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Love poetry

Updated on: 19 May,2024 07:18 AM IST  |  Mumbai
Devdutt Pattanaik |

This was long before there was a separation between body, mind and heart, that happened during the Bhakti movement

Love poetry

Illustration/Devdutt Pattanaik

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Love poetry

Devdutt PattanaikLove is missing in the Veda. Vedic gods did not care much for it. Neither did Vedic sages. They spoke of fertility ie, sex for children, but rarely about sex to express affection or experience pleasure. 

About 2,000 years ago, songs from the Tamil region were composed by  women and men in the Kaveri, Vaigai and other river basins. Love was the inner affectionate realm of the household. We notice there is hardly any difference between love and lust. This was long before there was a separation between body, mind and heart, that happened during the Bhakti movement

Here the body is desired, the mind is loved and the heart is worshipped simultaneously. Here marriage and fidelity do not seem to be the primary concern as much of the poetry deals with pre-marital and extra-marital relationships. Mothers do not disapprove.
Here is a woman expressing her longing for pleasure
Like sweet milk, now spilt, un-sucked by a calf, uncollected in a vessel, my complexion is being eroded by lovesickness, neither enjoyed by him, not retained by me.

Here is a boy enchanted by a girl.
A tiny, beautiful snake can bring down a mighty elephant. Thus, have I been brought down by that girl with sparkling teeth and bangled wrists.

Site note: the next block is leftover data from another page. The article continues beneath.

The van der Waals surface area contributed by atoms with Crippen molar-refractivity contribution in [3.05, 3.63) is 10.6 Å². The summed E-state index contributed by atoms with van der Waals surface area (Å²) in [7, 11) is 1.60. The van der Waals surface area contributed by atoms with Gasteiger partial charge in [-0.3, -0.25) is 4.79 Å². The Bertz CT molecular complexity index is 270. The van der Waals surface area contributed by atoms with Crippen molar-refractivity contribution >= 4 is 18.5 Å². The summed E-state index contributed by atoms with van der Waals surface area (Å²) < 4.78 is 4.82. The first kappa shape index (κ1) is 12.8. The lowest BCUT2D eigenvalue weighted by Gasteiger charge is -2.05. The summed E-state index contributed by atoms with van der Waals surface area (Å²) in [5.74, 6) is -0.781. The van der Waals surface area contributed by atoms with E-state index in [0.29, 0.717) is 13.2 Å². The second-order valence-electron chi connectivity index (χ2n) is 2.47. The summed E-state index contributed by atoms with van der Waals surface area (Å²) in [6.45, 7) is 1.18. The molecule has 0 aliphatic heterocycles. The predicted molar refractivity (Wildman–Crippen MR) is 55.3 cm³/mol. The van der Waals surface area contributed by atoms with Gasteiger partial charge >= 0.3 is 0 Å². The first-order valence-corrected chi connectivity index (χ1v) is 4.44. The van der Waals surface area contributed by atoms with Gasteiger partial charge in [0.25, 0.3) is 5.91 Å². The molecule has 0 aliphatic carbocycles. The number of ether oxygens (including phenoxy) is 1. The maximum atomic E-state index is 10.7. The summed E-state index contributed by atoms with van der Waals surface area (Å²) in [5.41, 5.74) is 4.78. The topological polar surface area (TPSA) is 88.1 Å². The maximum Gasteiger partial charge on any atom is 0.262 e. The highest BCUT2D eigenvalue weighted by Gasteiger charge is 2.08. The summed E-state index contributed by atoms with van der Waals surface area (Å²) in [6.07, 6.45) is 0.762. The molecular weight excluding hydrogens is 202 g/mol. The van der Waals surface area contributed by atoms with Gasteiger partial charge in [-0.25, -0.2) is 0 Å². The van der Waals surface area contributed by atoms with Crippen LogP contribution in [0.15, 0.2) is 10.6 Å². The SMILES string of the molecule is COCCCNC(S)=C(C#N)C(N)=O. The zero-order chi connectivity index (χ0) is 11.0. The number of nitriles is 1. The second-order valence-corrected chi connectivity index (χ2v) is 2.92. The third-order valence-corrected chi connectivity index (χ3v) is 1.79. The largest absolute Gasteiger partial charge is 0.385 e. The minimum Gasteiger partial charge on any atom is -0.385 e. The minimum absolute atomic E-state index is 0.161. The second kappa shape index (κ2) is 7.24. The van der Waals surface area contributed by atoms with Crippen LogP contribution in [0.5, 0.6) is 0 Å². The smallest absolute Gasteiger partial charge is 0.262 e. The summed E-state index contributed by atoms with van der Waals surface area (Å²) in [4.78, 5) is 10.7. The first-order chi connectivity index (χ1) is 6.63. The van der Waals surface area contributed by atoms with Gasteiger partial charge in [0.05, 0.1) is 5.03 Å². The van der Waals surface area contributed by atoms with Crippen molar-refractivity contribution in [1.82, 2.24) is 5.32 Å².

This is how a man describing love. 
Without shame, when in love, one is even desperate to ride a toy horse made of palm stem, and a wreath of flowers, and be the laughingstock of the marketplace.

Here is the anxiety of separation. 
Terrifying is the rooster’s call. Dawn is a cruel sword that cuts me away from my beloved’s arms.

Here is the torment of loss.
He stroked my hair, he hugged me, and wiped my tears. What has become of him now? It’s harvest time. Winter has come. But not him.

Here is a woman mocking her lover who has returned to his wife
This man—from that village, where fish in fields snatch mangoes that fall from nearby trees —having broken his promises to me, has gone back to his son’s mother, his body now a puppet whose string she pulls.

Here is a wife forgiving her unfaithful husband.
Young man—from the land of sapphire lagoons where plants bear thorns like squirrel’s teeth—know this: this life ends, another follows, and all I seek is t be your wife, mistress of your heart.

Here a girl nudges her lover to propose marriage. 
She has become suspicious. My mother. Did she notice the strange fragrance on my hair, or the lovesick pallor on my face? She says nothing. But sighs and finds excuses to keep me in the house.

Where do we find such love poetry today? In a few lyrics of a few film songs, maybe. As religion rejects love, and confuses it with fidelity and loyalty and submission to authority, we need to return to the romantic love where gods and goddesses were those magical beloveds who understood us despite our physical, emotional and sensual shortcomings. 

The author writes and lectures on the relevance of mythology in modern times. Reach him at

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